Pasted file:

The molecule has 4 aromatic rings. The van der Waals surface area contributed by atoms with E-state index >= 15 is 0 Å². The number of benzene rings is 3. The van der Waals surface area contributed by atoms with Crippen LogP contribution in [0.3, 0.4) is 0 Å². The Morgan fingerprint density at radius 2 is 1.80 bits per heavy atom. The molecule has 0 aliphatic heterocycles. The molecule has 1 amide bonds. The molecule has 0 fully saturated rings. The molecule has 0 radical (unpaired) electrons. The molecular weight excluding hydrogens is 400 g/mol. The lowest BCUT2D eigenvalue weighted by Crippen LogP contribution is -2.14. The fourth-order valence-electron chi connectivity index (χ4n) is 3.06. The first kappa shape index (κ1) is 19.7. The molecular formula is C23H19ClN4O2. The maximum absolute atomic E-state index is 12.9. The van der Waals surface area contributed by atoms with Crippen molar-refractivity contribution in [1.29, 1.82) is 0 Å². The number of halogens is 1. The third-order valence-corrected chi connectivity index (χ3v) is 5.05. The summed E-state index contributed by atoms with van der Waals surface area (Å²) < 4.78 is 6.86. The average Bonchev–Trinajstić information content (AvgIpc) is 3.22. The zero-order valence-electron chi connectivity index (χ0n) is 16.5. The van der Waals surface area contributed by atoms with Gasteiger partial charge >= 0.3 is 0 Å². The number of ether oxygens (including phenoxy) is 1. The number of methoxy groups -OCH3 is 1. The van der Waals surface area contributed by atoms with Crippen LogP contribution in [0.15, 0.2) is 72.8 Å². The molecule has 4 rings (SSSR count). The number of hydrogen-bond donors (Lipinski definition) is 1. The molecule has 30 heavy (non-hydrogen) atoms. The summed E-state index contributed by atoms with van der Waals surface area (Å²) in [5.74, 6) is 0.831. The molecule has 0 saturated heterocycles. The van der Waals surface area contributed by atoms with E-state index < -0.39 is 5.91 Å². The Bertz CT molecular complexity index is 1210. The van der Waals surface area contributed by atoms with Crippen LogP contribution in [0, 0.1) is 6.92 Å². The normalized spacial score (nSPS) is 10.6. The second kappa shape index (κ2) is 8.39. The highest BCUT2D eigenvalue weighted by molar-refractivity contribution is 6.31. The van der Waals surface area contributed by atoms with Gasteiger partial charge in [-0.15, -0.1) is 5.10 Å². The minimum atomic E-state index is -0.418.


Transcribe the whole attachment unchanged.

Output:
The molecule has 4 aromatic rings. The van der Waals surface area contributed by atoms with E-state index >= 15 is 0 Å². The number of benzene rings is 3. The van der Waals surface area contributed by atoms with Crippen LogP contribution in [0.3, 0.4) is 0 Å². The Morgan fingerprint density at radius 2 is 1.80 bits per heavy atom. The molecule has 0 aliphatic heterocycles. The molecule has 1 amide bonds. The molecule has 0 fully saturated rings. The molecule has 0 radical (unpaired) electrons. The molecular weight excluding hydrogens is 400 g/mol. The lowest BCUT2D eigenvalue weighted by Crippen LogP contribution is -2.14. The fourth-order valence-electron chi connectivity index (χ4n) is 3.06. The first kappa shape index (κ1) is 19.7. The molecular formula is C23H19ClN4O2. The maximum absolute atomic E-state index is 12.9. The van der Waals surface area contributed by atoms with Crippen molar-refractivity contribution in [1.29, 1.82) is 0 Å². The number of halogens is 1. The third-order valence-corrected chi connectivity index (χ3v) is 5.05. The summed E-state index contributed by atoms with van der Waals surface area (Å²) < 4.78 is 6.86. The average Bonchev–Trinajstić information content (AvgIpc) is 3.22. The zero-order valence-electron chi connectivity index (χ0n) is 16.5. The van der Waals surface area contributed by atoms with Gasteiger partial charge >= 0.3 is 0 Å². The number of ether oxygens (including phenoxy) is 1. The number of methoxy groups -OCH3 is 1. The van der Waals surface area contributed by atoms with Crippen LogP contribution in [0.15, 0.2) is 72.8 Å². The molecule has 4 rings (SSSR count). The number of hydrogen-bond donors (Lipinski definition) is 1. The molecule has 30 heavy (non-hydrogen) atoms. The summed E-state index contributed by atoms with van der Waals surface area (Å²) in [5.74, 6) is 0.831. The molecule has 0 saturated heterocycles. The van der Waals surface area contributed by atoms with E-state index < -0.39 is 5.91 Å². The Bertz CT molecular complexity index is 1210. The van der Waals surface area contributed by atoms with Crippen LogP contribution in [0, 0.1) is 6.92 Å². The normalized spacial score (nSPS) is 10.6. The second kappa shape index (κ2) is 8.39. The highest BCUT2D eigenvalue weighted by molar-refractivity contribution is 6.31. The van der Waals surface area contributed by atoms with Gasteiger partial charge in [-0.15, -0.1) is 5.10 Å². The minimum atomic E-state index is -0.418.